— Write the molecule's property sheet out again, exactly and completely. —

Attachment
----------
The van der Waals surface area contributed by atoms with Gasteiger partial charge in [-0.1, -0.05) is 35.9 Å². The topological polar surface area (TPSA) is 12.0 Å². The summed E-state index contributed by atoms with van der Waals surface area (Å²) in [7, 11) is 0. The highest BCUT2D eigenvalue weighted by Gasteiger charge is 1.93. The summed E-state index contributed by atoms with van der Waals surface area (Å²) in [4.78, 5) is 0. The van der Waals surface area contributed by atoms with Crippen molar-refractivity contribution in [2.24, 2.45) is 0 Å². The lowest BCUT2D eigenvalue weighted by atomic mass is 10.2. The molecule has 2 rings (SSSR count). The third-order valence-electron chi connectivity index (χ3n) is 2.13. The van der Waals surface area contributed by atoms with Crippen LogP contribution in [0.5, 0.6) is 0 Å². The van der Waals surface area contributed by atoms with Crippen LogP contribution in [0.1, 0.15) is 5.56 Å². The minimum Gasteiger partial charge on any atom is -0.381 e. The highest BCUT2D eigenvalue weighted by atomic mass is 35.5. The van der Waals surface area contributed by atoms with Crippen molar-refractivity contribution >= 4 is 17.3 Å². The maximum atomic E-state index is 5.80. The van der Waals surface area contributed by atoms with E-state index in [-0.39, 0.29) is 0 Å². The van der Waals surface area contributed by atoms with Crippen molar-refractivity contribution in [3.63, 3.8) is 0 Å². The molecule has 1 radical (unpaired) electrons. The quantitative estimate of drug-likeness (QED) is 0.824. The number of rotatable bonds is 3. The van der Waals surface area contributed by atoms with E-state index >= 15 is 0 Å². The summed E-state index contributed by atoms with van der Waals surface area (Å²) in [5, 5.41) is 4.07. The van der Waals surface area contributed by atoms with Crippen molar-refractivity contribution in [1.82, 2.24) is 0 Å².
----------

The van der Waals surface area contributed by atoms with Gasteiger partial charge in [-0.1, -0.05) is 35.9 Å². The topological polar surface area (TPSA) is 12.0 Å². The summed E-state index contributed by atoms with van der Waals surface area (Å²) in [7, 11) is 0. The highest BCUT2D eigenvalue weighted by Gasteiger charge is 1.93. The summed E-state index contributed by atoms with van der Waals surface area (Å²) in [4.78, 5) is 0. The van der Waals surface area contributed by atoms with Crippen molar-refractivity contribution in [2.24, 2.45) is 0 Å². The lowest BCUT2D eigenvalue weighted by atomic mass is 10.2. The molecule has 2 rings (SSSR count). The third-order valence-electron chi connectivity index (χ3n) is 2.13. The van der Waals surface area contributed by atoms with Crippen LogP contribution in [0.5, 0.6) is 0 Å². The van der Waals surface area contributed by atoms with Crippen LogP contribution in [0.1, 0.15) is 5.56 Å². The minimum Gasteiger partial charge on any atom is -0.381 e. The highest BCUT2D eigenvalue weighted by atomic mass is 35.5. The van der Waals surface area contributed by atoms with Crippen molar-refractivity contribution >= 4 is 17.3 Å². The maximum atomic E-state index is 5.80. The van der Waals surface area contributed by atoms with E-state index in [-0.39, 0.29) is 0 Å². The van der Waals surface area contributed by atoms with Crippen molar-refractivity contribution in [3.63, 3.8) is 0 Å². The molecule has 1 radical (unpaired) electrons. The quantitative estimate of drug-likeness (QED) is 0.824. The number of rotatable bonds is 3. The van der Waals surface area contributed by atoms with E-state index >= 15 is 0 Å². The summed E-state index contributed by atoms with van der Waals surface area (Å²) in [5, 5.41) is 4.07. The van der Waals surface area contributed by atoms with Crippen molar-refractivity contribution in [1.82, 2.24) is 0 Å².